The station is included in the PlusBus scheme where bus travel can be added to train tickets for a small additional charge.

The station formerly had a nightclub, in the basement of the station building, closed due to fire regulations. A subway and barrow crossing was used at the station to access the various platforms until the lifts and stairs were constructed in the 1990s. The former station masters flat has remained available for rent for several years.

Future[edit]

It is planned that all platforms will be extended by up to 50 metres by 2012 to allow longer trains to be accommodated.[6]

The railway through Kettering is not electrified therefore all services are operated by diesel trains. This is set to change by 2019 when a scheme to electrify the remainder of the Midland Main Line is to be completed, this along with faster line speeds, means the town will be less than 60 minutes from the capital.[7] Combined with improvements on the Marston Vale line, new direct services may be introduced.

Destinations[edit]

Major urban centres[edit]

Many of the UK's major cities can be reached with one or two changes. Many continental cities can be reached via one change at St Pancras International.

The following places can be reached directly from Kettering (Journey times approximate)

The following places are only reached directly from Kettering at certain times:

  • Doncaster - 1 hour 45 mins (Evenings)
  • Wakefield - 1 hour 55 mins (Evenings)
  • Leeds - 2 hours 15 mins (Peak times)
  • York - 2 hours 30 mins (1 journey each way - weekends only)

The following places can be reached from Kettering by changing once (Journey times approximate)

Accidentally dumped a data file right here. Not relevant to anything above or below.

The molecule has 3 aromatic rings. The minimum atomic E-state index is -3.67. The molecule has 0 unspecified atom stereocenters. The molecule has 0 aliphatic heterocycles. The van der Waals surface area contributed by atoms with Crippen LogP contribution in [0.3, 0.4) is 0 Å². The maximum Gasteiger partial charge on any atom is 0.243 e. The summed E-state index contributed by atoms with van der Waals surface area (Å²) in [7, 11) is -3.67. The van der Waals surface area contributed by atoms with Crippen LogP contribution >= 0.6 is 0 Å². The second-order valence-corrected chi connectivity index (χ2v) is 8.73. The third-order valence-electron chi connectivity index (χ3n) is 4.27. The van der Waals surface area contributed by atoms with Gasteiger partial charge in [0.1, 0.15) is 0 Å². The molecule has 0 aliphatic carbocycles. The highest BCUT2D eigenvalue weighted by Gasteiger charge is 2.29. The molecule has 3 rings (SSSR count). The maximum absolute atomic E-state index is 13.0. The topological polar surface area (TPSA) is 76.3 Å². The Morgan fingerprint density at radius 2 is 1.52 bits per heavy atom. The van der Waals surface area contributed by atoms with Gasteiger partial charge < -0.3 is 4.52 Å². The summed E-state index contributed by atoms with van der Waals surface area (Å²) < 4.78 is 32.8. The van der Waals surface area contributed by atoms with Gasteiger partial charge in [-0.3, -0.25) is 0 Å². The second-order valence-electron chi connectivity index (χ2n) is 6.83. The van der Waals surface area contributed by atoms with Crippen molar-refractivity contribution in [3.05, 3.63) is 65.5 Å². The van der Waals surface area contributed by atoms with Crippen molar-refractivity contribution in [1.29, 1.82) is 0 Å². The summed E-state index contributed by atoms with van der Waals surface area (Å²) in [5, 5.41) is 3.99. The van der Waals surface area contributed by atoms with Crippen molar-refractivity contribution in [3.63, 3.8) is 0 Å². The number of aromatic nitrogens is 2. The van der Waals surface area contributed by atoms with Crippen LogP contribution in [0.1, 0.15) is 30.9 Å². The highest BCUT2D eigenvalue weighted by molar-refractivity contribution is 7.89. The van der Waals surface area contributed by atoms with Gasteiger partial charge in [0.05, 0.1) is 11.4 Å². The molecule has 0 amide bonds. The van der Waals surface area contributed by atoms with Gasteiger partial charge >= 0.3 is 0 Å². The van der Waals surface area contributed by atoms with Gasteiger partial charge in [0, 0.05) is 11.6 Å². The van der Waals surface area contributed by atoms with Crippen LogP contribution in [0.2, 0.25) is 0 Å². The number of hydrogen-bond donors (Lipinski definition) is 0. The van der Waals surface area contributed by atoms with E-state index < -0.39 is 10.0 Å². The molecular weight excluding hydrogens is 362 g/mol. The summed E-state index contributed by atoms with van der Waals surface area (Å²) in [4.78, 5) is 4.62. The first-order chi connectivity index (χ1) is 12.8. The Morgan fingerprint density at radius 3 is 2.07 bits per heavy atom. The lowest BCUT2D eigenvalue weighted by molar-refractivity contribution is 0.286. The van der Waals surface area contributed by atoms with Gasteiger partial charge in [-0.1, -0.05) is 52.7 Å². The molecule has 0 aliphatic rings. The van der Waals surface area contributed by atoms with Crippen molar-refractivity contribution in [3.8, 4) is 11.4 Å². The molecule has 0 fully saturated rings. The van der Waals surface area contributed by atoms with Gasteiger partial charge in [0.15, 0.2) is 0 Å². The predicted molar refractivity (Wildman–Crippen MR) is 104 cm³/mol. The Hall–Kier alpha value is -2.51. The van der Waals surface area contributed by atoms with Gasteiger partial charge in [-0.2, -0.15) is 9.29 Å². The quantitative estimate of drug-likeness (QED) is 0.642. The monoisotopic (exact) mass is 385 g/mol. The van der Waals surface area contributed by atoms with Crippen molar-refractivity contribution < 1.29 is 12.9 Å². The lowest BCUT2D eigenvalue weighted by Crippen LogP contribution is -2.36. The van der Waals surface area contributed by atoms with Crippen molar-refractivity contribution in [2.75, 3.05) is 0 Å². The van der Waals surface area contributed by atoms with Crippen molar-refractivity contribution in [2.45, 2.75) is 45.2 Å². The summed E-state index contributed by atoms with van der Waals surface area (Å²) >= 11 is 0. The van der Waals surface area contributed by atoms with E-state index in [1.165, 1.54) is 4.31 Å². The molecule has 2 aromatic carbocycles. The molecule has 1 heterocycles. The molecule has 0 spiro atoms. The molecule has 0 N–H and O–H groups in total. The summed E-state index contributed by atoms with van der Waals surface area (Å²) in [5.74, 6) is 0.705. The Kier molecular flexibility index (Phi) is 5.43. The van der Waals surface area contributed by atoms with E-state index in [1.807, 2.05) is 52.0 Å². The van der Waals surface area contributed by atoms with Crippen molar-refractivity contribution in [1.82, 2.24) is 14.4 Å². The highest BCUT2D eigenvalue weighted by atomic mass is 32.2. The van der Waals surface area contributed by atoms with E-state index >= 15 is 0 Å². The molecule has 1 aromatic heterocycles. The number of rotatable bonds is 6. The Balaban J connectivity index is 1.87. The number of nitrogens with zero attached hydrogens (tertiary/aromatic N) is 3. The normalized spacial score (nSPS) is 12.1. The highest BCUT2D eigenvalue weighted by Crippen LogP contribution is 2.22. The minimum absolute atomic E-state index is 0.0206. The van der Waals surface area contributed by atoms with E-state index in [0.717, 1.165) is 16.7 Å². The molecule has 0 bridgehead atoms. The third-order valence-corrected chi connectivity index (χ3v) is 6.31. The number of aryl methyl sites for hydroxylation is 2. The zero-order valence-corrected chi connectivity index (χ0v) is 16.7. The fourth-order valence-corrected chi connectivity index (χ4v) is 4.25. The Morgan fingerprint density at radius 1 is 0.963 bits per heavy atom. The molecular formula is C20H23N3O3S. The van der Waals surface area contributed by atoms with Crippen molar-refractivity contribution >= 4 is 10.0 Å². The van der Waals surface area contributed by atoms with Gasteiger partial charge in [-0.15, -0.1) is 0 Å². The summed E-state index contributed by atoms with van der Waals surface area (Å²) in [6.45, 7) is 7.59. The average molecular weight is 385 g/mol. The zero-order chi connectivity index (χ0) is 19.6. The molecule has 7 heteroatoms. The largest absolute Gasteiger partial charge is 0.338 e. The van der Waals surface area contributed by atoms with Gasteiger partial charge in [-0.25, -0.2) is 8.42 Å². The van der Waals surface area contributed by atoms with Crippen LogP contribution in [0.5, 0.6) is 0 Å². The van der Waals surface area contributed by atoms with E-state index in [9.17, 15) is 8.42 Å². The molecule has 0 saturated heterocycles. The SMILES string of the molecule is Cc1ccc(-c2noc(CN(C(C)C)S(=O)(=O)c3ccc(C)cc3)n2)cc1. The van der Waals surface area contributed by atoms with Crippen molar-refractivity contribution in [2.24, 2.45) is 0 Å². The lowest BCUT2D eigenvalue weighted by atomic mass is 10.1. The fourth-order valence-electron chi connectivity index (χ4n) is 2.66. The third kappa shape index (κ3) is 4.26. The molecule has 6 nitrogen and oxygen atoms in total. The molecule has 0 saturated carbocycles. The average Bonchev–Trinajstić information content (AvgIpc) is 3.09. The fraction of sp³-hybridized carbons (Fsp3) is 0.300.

Passengers are able to travel to Paris and Brussels by changing at St Pancras Int. East Midlands Trains,have said they will introduce earlier journeys to London to allow passengers to arrive in Paris or Brussels before 9am.[8]

Local important centres[edit]

The following places can be reached directly from Kettering (Journey times approximate)


The following places can be reached from Kettering by changing once (Journey times approximate)

Tickets[edit]

The ticket office is open to retail all rail products for any journey from 06:00 until 20:30 Monday to Sunday, at all other times a vending machine is accessible to issue tickets for that day.

References[edit]

  1. ^ "Through-fares from 68 UK towns and cities to continental Europe now available on eurostar.com" (Press release). Eurostar. 18 December 2007. Archived from the original on 30 December 2007. Retrieved 2007-12-28. 
  2. ^ Radford, J.B. (1988) [1983]. Midland Line Memories: a Pictorial History of the Midland Railway Main Line Between London (St Pancras) & Derby. London: Bloomsbury Books. ISBN 978-1-870630-21-4. 
  3. ^ "East Midlands Trains announces first trains for Corby". East Midlands Trains. 17 December 2009. Retrieved 2009-05-04. 
  4. ^ "East Midlands Trains announces start date for full services from Corby". East Midlands Trains. 7 April 2009. Retrieved 2009-05-04. 
  5. ^ "Passengers from Oakham set to benefit from direct link to London". East Midlands Trains. 7 April 2009. Retrieved 2009-05-04. 
  6. ^ "CP4 Delivery Plan 2009 Enhancements programme: statement of scope, outputs and milestones". Network Rail. December 2009. Retrieved 2010-03-18. 
  7. ^ "Investing in rail, investing in jobs and growth" (Press release). Department for Transport. 16 July 2012. Retrieved 16 July 2012. 
  8. ^ "East Midlands Trains > General Information > Our Plans > Fleet improvement". 

External links[edit]